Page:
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Your Visa card is not a payable, it is a line of credit regardless of how you use it. The fact that it has a grace period doesn't change its nature. A/P is interest free credit extended by one company to another.

Well, if instead of being just me, I am North American Veeblefetzer Corporation and I buy a 1000 Xeon CPU chips from Intel, and I am favorably rated in D&B so they extend me credit, then that is a liability but not a debt, because they are not charging me interest.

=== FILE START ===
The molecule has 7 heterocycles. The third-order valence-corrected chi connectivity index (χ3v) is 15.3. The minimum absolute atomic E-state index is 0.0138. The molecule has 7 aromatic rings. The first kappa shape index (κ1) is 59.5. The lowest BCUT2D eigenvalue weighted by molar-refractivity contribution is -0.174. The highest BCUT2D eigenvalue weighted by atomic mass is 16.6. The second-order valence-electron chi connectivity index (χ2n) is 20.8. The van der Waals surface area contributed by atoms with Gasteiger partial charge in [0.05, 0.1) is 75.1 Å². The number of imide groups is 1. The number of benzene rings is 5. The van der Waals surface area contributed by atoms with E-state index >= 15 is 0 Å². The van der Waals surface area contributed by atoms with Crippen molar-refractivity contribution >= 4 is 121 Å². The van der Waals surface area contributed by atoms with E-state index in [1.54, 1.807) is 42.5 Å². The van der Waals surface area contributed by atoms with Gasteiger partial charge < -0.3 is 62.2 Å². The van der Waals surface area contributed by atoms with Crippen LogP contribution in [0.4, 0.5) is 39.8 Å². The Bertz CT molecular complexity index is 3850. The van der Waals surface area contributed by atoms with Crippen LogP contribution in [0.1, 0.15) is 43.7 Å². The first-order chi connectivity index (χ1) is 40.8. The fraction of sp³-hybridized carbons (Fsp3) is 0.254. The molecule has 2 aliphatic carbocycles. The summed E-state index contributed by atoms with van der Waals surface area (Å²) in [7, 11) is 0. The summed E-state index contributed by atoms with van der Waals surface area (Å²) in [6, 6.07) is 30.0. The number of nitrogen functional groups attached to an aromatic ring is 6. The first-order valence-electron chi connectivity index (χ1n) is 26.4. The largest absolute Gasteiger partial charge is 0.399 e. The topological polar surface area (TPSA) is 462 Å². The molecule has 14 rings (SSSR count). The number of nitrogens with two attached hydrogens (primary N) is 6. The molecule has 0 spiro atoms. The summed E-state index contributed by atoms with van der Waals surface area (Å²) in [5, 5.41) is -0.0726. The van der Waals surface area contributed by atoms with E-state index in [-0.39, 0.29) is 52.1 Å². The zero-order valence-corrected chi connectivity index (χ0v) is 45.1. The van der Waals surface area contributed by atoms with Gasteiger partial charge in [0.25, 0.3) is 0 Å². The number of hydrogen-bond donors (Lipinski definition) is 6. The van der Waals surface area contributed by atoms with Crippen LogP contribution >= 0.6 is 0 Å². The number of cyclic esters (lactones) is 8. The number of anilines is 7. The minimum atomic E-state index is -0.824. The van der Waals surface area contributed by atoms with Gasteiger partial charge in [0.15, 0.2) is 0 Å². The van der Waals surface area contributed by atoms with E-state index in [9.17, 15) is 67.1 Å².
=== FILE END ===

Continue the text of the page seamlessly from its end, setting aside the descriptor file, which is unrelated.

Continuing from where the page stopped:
But what is the distinction between Intel extending N.A.V.Corp the credit directly and having Visa do it instead? Because, if I understand you, if Intel extends the credit directly it is A/P and not debt, but if there is a middleman it is debt.

Now time goes by and I do not pay Intel. So they start sending me reminders, and eventually will they not start charging interest and possibly fees? If they do, is it not now a debt (though possibly not long term unless Intel are more patient than I imagine they are). And if this goes on over a year, is it not (original amount + interest and fees) now a long term debt?

Eventually they call in the lawyers and sue me, of course. And those expenses are something else.
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